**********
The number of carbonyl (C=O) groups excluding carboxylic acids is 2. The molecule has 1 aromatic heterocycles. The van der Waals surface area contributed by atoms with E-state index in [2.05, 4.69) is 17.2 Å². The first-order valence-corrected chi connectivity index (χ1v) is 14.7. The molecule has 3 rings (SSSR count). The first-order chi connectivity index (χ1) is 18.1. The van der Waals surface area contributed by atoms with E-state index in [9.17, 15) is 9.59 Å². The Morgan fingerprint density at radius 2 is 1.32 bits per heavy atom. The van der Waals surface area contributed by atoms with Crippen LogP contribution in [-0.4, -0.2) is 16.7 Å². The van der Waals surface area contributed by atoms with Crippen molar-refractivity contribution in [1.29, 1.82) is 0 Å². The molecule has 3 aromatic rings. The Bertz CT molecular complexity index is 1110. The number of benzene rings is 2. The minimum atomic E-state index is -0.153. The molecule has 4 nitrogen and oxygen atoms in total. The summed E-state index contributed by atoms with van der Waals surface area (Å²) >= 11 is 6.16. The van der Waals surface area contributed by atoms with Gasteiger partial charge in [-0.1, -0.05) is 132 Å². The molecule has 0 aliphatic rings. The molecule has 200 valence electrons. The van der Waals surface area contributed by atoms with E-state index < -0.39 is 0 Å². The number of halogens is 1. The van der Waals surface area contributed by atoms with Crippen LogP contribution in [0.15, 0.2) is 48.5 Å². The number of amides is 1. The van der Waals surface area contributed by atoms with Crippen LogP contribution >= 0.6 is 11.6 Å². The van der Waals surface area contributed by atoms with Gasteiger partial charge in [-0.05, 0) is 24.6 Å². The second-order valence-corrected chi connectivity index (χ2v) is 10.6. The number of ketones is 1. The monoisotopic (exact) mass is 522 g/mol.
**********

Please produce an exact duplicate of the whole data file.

The number of carbonyl (C=O) groups excluding carboxylic acids is 2. The molecule has 1 aromatic heterocycles. The van der Waals surface area contributed by atoms with E-state index in [2.05, 4.69) is 17.2 Å². The first-order valence-corrected chi connectivity index (χ1v) is 14.7. The molecule has 3 rings (SSSR count). The first-order chi connectivity index (χ1) is 18.1. The van der Waals surface area contributed by atoms with E-state index in [9.17, 15) is 9.59 Å². The Morgan fingerprint density at radius 2 is 1.32 bits per heavy atom. The van der Waals surface area contributed by atoms with Crippen LogP contribution in [-0.4, -0.2) is 16.7 Å². The van der Waals surface area contributed by atoms with Crippen molar-refractivity contribution in [1.29, 1.82) is 0 Å². The molecule has 3 aromatic rings. The Bertz CT molecular complexity index is 1110. The number of benzene rings is 2. The minimum atomic E-state index is -0.153. The molecule has 4 nitrogen and oxygen atoms in total. The summed E-state index contributed by atoms with van der Waals surface area (Å²) >= 11 is 6.16. The van der Waals surface area contributed by atoms with Gasteiger partial charge in [-0.1, -0.05) is 132 Å². The molecule has 0 aliphatic rings. The molecule has 200 valence electrons. The van der Waals surface area contributed by atoms with E-state index < -0.39 is 0 Å². The number of halogens is 1. The van der Waals surface area contributed by atoms with Crippen LogP contribution in [0.15, 0.2) is 48.5 Å². The number of amides is 1. The van der Waals surface area contributed by atoms with Crippen LogP contribution >= 0.6 is 11.6 Å². The van der Waals surface area contributed by atoms with Gasteiger partial charge in [-0.05, 0) is 24.6 Å². The second-order valence-corrected chi connectivity index (χ2v) is 10.6. The number of ketones is 1. The monoisotopic (exact) mass is 522 g/mol.